David Walliams’ children’s books are exceedingly popular with their target audience due to the over the top personalities and general misbehaviour by many of the principle characters but maybe not so popular with the adults. The same can be said for the stage version of some of the books. Several have now been produced for the stage including Mr Stink and more recently Gangsta Granny.
Birmingham Stage Company who are renowned for their adaptations of children's books have this time taken Walliams' Awful Auntie and are touring it aound the country.
Twelve year old Stella Saxby wakes up to find that she has been unconscious for months after a car accident which killed her parents. She has been looked after by her Aunt Alberta and her aunt's pet owl Wagner. But her aunt has an ulterior motive and now Stella is awake her aunt can put her nefarious plan into motion. Stella, with the help of her friend Soot, must defeat her aunt's plan and stay alive.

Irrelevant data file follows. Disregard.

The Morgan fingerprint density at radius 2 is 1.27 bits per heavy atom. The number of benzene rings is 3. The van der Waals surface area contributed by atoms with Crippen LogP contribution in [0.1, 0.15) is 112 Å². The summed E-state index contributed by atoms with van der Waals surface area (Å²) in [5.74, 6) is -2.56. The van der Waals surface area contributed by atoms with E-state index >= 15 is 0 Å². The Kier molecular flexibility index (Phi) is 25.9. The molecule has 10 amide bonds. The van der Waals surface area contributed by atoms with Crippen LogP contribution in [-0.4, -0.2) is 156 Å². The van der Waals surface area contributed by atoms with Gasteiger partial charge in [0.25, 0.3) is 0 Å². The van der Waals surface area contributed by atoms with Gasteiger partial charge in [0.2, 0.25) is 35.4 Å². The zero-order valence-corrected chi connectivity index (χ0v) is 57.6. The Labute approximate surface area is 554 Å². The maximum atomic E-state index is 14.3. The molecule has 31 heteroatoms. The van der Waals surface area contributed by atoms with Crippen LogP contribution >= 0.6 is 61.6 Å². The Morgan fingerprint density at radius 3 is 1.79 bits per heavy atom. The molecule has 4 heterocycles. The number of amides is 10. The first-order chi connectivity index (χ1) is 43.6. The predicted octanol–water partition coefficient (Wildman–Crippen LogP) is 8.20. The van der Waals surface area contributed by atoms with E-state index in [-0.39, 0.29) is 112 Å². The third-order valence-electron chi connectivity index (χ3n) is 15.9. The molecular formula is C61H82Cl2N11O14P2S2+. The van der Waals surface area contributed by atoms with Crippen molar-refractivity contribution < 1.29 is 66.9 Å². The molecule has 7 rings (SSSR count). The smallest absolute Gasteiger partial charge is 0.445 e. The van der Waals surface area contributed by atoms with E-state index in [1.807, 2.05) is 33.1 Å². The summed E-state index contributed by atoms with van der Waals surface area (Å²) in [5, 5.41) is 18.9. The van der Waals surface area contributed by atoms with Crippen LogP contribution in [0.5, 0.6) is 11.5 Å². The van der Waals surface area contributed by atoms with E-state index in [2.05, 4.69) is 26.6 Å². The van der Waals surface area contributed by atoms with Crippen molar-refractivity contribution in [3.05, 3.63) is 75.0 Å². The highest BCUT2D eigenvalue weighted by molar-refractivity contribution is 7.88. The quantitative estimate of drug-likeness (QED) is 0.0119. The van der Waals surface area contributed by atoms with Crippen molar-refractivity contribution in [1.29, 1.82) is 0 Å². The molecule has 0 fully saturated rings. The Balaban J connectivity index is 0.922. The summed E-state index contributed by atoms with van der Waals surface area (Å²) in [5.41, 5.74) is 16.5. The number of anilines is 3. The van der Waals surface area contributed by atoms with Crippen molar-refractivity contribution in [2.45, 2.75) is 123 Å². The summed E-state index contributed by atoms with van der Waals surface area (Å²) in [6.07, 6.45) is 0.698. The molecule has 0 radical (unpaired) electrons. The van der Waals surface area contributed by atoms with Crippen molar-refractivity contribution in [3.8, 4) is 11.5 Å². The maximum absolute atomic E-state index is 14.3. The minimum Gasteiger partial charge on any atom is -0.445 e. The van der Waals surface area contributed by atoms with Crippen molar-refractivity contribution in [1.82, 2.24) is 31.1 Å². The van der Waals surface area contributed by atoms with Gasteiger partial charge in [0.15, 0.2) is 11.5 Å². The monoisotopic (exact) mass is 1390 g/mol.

Georgina Leonidas is a sweet Stella, if unconvincing as a twelve year old, while Ashley Cousins is an engaging Soot. It is impossible to ignore though that although Stella refers to him as short, he towers over many other cast members. As the butler Gibbon, Richard James is suitably daft, and Roberta Bellekom proves an excellent puppeteer in charge of the beautiful Wagner puppet.
Timothy Spayer in the title role, is given free rein to be as over the top as possible and while in the short term it is amusing, it very quickly turns into tiresome. He is undoubtedly an excellent actor but this role doesn't show it and it becomes annoying to watch. All the characters are very much two dimensional, a serious flaw in the original writing. While Aunt Alberta is obviously designed as a person to dislike, unfortunately there isn't enough development in the other characters to find any empathy for them, making the whole show a very ambivalent experience.
On the other hand Jacqueline Trousale's set is a wonderful world of turning staircases and doors, creating the extensive rooms and corridors of Saxby Hall and her costumes are excellent copies of illustrator Quentin Blake's vision of Aunt Alberta and the rest of the cast.
If your child is a fan of the books then taking them to this is a good way to introduce them to theatre, but as a family show it is lacking the depth needed to make it good night out for all.
Reviewer: Helen Jones
Reviewed: 20th June 2018
North West End Rating: ★★★